What is governance?
The concept of governance refers to the system by which an institution is managed: organisational structures, division of duties and powers, the strategy, the policy and processes and internal control functions. Governance includes amongst other things the standards and principles related to:
- determination of the institution's objects, strategies and risk tolerance;
- the manner in which the institution is organised;
- the division of responsibilities and powers;
- the conditions by which the key players are bound;
- the reporting lines within the organisation and the information passed along these lines;
- the organisation of the internal controls (including the organisation and operation of the control function); and
- the policy on remuneration and outsourcing.
Implementation of these principles does not merely involve the design of the governance system. Sound operational management is also dependent on the operation of this system.
The implementation can take account of the nature, size and complexity of the institution. This means that although all institutions have to fulfil the requirements some may need to take less far-reaching measures than others.
It is important for institutions to have an understanding of the risks and how they are controlled within the organisation.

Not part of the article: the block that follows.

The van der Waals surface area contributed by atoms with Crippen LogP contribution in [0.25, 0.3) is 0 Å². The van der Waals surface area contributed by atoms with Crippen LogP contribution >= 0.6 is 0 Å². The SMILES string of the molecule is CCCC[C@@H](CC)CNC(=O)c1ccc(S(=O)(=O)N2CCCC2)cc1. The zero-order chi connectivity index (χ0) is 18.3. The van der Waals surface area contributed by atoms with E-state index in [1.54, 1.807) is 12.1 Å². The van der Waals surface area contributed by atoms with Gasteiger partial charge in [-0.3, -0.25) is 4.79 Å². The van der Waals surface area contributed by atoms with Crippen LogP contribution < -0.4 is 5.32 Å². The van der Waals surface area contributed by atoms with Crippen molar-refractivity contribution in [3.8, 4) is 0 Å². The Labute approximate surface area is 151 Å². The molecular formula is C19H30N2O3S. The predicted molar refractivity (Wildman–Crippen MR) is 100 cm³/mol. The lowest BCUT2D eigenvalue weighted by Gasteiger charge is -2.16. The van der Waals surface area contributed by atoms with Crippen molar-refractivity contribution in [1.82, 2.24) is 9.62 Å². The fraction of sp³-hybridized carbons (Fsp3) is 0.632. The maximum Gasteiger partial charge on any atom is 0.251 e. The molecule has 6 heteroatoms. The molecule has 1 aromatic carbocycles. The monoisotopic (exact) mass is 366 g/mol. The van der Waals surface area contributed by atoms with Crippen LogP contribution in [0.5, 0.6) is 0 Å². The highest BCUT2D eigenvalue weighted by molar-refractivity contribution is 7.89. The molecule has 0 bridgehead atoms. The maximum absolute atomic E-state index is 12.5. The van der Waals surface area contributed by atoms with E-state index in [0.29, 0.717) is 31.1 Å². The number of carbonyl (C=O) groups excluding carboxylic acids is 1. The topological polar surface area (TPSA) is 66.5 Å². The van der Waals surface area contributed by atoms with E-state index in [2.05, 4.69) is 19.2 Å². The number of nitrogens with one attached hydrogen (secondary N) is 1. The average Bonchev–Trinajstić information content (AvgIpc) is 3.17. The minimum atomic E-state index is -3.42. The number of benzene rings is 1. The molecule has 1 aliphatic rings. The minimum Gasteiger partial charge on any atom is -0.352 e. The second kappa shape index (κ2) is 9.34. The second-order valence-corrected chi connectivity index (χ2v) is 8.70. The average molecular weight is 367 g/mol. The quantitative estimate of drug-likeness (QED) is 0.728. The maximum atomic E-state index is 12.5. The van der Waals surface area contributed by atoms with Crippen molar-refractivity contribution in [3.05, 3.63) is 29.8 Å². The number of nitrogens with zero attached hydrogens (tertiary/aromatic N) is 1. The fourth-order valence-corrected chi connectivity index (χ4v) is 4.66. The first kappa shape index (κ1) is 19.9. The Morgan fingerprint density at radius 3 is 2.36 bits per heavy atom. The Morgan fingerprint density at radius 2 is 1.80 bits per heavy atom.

This means that an institution must identify the risks and then take adequate risk management measures. Risk management is the process designed to obtain reasonable certainty that the objectives of the organisation are achieved. Examples of risk management measures include segregation of duties, frameworks and guidelines, processes and procedures, etc.
Governance is important to DNB because it provides the basis for controlled operational management.
If the top of an undertaking is not properly organised, it is certain that management of the risks in the operational processes will not be either. Good governance thus also helps to protect the interests and rights of shareholders, creditors, policyholders and other interested parties. The protection of stakeholders’ interests depends crucially on the adequacy of the undertaking’s governance.
The operational management of financial institutions must be not only sound but also ethical in order to control integrity risks and thus to safeguard the integrity of the financial sector as a whole.
The various elements of a governance system are addressed on separate pages. On each page you will find more information and links to relevant documents.